QuickTalk 5 - COMPOSITE NEWS
- Category: Q-Talk Articles
- Published: Tuesday, 31 August 1982 07:11
- Written by Jim Masal
- Hits: 1991
***SAY THAT AGAIN?***
A recent issue of had an interesting exchange in its letters column. A member expressed concern that though he hadn't heard of any in-flight failures of fiberglass sailplanes, he was nevertheless concerned based on the following facts:
* Fiberglass and other composite construction is highly dependent on good workmanship. Very small separations, areas of uncured resin, or bubbles will drastically reduce the structural strength of a composite member.>BR>
* Most epoxy construction is subject to degradation by ultraviolet light. Enough ultraviolet is present in sunlight to cause degradation.
* The strength of composite structures is temperature-dependent. Many epoxies lose significant strength at temperatures around 200 degrees F. This temperature can be achieved inside a sailplane trailer on a summer day or inside a wing on an assembled ship. Repeated exposure to elevated temperatures can accelerate the natural aging process of composites.
* No wholly reliable method of determining the ultimate strength of composite structures exists, except for destructive testing. Furthermore, the only way of detecting many potential failure sites is by use of very expensive industrial x-ray equipment and a skilled technician to interpret the pictures.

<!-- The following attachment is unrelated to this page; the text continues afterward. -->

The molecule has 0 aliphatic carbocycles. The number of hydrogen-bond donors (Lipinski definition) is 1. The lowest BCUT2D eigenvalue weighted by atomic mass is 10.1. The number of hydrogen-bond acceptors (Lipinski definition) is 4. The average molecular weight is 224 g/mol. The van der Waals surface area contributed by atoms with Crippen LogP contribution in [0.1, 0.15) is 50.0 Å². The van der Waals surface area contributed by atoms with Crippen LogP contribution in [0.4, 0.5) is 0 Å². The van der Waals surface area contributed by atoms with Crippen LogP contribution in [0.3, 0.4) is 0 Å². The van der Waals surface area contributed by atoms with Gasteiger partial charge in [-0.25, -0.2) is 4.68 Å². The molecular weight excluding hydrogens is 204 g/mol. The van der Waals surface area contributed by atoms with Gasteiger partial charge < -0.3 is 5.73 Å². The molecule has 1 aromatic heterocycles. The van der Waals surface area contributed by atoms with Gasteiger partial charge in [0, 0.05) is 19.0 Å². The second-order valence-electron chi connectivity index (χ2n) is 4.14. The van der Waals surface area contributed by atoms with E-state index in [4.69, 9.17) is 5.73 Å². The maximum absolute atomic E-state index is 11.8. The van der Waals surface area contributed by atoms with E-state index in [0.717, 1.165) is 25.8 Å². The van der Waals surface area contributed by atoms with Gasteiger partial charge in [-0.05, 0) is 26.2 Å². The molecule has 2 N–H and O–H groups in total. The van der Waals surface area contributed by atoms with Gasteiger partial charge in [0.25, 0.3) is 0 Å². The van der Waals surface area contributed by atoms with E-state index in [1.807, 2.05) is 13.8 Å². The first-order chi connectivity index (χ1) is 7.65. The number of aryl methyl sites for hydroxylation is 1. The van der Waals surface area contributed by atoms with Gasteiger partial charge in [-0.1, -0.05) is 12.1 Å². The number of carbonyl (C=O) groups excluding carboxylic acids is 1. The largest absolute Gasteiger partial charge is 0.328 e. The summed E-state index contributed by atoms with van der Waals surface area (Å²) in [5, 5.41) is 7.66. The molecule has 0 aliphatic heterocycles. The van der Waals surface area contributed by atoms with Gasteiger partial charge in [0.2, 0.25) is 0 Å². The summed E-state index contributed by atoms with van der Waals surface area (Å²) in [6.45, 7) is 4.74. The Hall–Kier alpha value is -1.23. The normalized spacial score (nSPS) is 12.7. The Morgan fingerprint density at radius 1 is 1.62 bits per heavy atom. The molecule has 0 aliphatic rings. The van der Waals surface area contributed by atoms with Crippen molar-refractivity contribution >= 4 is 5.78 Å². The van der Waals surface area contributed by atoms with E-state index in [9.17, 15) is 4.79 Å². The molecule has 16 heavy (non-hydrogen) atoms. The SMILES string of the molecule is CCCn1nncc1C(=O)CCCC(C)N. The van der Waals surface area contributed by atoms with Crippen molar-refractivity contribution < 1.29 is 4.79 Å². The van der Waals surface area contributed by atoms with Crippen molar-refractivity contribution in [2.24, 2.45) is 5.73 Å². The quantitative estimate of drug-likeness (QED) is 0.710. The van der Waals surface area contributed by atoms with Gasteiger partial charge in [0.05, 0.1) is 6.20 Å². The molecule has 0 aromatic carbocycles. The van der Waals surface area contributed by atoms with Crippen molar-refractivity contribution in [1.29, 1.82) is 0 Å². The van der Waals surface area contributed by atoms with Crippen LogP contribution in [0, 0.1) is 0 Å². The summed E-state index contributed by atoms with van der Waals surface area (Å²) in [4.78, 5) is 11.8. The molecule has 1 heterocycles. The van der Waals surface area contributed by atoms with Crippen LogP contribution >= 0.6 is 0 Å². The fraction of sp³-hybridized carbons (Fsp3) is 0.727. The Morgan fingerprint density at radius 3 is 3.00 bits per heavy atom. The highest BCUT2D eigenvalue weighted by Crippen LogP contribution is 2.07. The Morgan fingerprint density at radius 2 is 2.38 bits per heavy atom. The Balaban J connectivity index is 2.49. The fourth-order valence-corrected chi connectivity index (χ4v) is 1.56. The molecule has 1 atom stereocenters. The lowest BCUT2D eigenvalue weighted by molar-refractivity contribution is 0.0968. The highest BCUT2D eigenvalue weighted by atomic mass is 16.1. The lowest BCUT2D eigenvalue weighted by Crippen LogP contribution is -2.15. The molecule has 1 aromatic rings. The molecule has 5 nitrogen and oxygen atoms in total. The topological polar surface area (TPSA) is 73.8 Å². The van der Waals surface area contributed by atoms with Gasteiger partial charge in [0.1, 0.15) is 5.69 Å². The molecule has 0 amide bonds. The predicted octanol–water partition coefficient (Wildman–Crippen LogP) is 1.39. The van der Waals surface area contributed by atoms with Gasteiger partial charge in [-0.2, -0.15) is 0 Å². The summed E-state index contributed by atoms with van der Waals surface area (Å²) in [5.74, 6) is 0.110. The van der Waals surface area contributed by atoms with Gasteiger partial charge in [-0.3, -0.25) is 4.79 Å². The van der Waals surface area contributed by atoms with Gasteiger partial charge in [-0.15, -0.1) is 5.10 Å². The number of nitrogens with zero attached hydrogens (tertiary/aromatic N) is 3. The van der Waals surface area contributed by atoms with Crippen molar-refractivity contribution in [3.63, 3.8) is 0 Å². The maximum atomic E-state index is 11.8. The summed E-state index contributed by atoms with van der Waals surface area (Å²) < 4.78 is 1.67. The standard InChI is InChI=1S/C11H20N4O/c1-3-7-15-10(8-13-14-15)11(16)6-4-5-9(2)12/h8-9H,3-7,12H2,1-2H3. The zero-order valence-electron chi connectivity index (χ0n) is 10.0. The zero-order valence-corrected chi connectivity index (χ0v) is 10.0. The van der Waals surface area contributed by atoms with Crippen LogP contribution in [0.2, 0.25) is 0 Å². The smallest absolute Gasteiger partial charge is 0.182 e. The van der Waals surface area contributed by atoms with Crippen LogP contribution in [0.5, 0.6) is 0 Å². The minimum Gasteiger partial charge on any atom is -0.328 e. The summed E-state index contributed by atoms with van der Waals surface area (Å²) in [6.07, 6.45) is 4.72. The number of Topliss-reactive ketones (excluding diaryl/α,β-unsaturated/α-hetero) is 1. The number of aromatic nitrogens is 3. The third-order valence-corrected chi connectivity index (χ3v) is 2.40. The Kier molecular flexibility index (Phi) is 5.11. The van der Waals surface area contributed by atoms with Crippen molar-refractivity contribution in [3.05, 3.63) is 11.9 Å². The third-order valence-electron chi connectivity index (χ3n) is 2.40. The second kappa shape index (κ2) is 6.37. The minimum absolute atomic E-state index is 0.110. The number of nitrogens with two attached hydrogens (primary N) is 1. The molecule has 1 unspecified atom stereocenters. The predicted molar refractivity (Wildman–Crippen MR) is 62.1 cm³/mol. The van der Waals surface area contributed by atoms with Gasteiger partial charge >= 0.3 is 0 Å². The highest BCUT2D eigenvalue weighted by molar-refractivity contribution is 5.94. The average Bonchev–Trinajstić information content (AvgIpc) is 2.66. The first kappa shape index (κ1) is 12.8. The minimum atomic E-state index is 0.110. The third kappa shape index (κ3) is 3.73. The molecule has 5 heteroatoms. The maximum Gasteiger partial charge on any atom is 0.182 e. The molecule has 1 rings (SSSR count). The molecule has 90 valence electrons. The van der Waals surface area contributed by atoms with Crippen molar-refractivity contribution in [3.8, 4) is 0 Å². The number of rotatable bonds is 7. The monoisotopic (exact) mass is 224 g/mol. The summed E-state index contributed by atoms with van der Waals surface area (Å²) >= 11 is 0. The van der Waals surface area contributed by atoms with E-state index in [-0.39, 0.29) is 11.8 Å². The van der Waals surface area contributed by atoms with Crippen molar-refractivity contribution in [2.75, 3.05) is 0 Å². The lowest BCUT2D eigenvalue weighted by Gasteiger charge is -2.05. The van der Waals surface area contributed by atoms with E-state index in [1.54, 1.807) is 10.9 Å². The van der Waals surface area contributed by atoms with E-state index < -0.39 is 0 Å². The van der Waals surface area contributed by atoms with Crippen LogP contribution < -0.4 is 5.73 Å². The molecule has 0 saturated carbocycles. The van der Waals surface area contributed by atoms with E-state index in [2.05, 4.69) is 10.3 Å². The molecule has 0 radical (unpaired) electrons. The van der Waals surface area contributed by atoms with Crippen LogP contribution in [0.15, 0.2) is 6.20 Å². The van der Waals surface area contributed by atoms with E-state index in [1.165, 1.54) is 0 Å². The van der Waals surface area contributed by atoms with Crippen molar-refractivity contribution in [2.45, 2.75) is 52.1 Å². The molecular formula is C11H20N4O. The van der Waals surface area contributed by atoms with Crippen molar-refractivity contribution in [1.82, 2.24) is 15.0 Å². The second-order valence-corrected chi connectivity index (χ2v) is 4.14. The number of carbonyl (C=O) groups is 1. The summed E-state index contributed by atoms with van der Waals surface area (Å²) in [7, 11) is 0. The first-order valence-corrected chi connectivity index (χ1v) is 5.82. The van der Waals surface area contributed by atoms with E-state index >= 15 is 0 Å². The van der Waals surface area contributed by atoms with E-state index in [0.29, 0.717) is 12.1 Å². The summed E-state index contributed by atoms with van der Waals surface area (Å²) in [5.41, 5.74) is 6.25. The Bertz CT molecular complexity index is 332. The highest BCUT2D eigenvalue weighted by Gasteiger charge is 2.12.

He points out that "...a new technology may improve our certainty of the structural integrity of our aircraft. It is called acoustic emission testing. In this process, several microphones are attached to the structure in question. The structure is then loaded to about half its expected design load. A computer and spectrum analyzer listen through the microphones for the characteristic sounds emitted by potential failure sites. The weak point is located by timing the arrival of the acoustic signals at each microphone. The severity of the defect is determined by the number and magnitude of acoustic emissions received.
The telephone company used this method to test the integrity of "cherry-picker" booms. Since a wing spar failure may result in a fall much greater than the height of a telephone pole, it behooves us to look into the applicability of acoustic emission testing to aircraft construction and maintenance. The equipment is not inexpensive, but aren't our lives worth it?"
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